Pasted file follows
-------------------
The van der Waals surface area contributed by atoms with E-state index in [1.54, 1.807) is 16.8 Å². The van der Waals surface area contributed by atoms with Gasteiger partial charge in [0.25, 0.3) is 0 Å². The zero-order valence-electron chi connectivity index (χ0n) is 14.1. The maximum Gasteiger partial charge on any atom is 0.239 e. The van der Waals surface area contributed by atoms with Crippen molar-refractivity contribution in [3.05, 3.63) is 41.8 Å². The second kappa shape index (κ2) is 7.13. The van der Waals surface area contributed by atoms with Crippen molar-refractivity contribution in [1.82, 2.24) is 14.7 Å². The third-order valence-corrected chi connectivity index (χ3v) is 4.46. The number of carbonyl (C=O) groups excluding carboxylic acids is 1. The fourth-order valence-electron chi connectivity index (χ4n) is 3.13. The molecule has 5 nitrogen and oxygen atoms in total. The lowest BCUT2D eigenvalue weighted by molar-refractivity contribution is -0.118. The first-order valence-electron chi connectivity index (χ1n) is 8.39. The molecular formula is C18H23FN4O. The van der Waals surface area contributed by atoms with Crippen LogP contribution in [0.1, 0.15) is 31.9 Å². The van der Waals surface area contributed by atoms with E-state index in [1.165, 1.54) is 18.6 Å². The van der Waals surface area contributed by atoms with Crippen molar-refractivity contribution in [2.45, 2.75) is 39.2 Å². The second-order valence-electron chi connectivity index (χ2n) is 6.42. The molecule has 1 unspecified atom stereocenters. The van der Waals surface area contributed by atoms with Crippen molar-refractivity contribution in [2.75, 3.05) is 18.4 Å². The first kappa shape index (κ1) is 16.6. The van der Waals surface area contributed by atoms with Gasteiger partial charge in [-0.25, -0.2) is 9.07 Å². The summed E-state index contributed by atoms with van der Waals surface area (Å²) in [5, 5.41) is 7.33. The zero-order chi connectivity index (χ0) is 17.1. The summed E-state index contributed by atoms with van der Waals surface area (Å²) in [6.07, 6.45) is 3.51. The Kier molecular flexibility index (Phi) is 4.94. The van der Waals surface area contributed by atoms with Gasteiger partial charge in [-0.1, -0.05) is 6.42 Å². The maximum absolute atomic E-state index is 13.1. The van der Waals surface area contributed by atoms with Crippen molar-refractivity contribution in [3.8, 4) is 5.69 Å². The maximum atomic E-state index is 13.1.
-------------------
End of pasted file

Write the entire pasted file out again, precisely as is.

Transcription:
The van der Waals surface area contributed by atoms with E-state index in [1.54, 1.807) is 16.8 Å². The van der Waals surface area contributed by atoms with Gasteiger partial charge in [0.25, 0.3) is 0 Å². The zero-order valence-electron chi connectivity index (χ0n) is 14.1. The maximum Gasteiger partial charge on any atom is 0.239 e. The van der Waals surface area contributed by atoms with Crippen molar-refractivity contribution in [3.05, 3.63) is 41.8 Å². The second kappa shape index (κ2) is 7.13. The van der Waals surface area contributed by atoms with Crippen molar-refractivity contribution in [1.82, 2.24) is 14.7 Å². The third-order valence-corrected chi connectivity index (χ3v) is 4.46. The number of carbonyl (C=O) groups excluding carboxylic acids is 1. The fourth-order valence-electron chi connectivity index (χ4n) is 3.13. The molecule has 5 nitrogen and oxygen atoms in total. The lowest BCUT2D eigenvalue weighted by molar-refractivity contribution is -0.118. The first-order valence-electron chi connectivity index (χ1n) is 8.39. The molecular formula is C18H23FN4O. The van der Waals surface area contributed by atoms with Crippen LogP contribution in [0.1, 0.15) is 31.9 Å². The van der Waals surface area contributed by atoms with E-state index in [1.165, 1.54) is 18.6 Å². The van der Waals surface area contributed by atoms with Crippen molar-refractivity contribution in [2.45, 2.75) is 39.2 Å². The second-order valence-electron chi connectivity index (χ2n) is 6.42. The molecule has 1 unspecified atom stereocenters. The van der Waals surface area contributed by atoms with Crippen molar-refractivity contribution in [2.75, 3.05) is 18.4 Å². The first kappa shape index (κ1) is 16.6. The van der Waals surface area contributed by atoms with Gasteiger partial charge in [-0.25, -0.2) is 9.07 Å². The summed E-state index contributed by atoms with van der Waals surface area (Å²) in [5, 5.41) is 7.33. The zero-order chi connectivity index (χ0) is 17.1. The summed E-state index contributed by atoms with van der Waals surface area (Å²) in [6.07, 6.45) is 3.51. The Kier molecular flexibility index (Phi) is 4.94. The van der Waals surface area contributed by atoms with Gasteiger partial charge in [-0.1, -0.05) is 6.42 Å². The maximum absolute atomic E-state index is 13.1. The van der Waals surface area contributed by atoms with Crippen molar-refractivity contribution in [3.8, 4) is 5.69 Å². The maximum atomic E-state index is 13.1.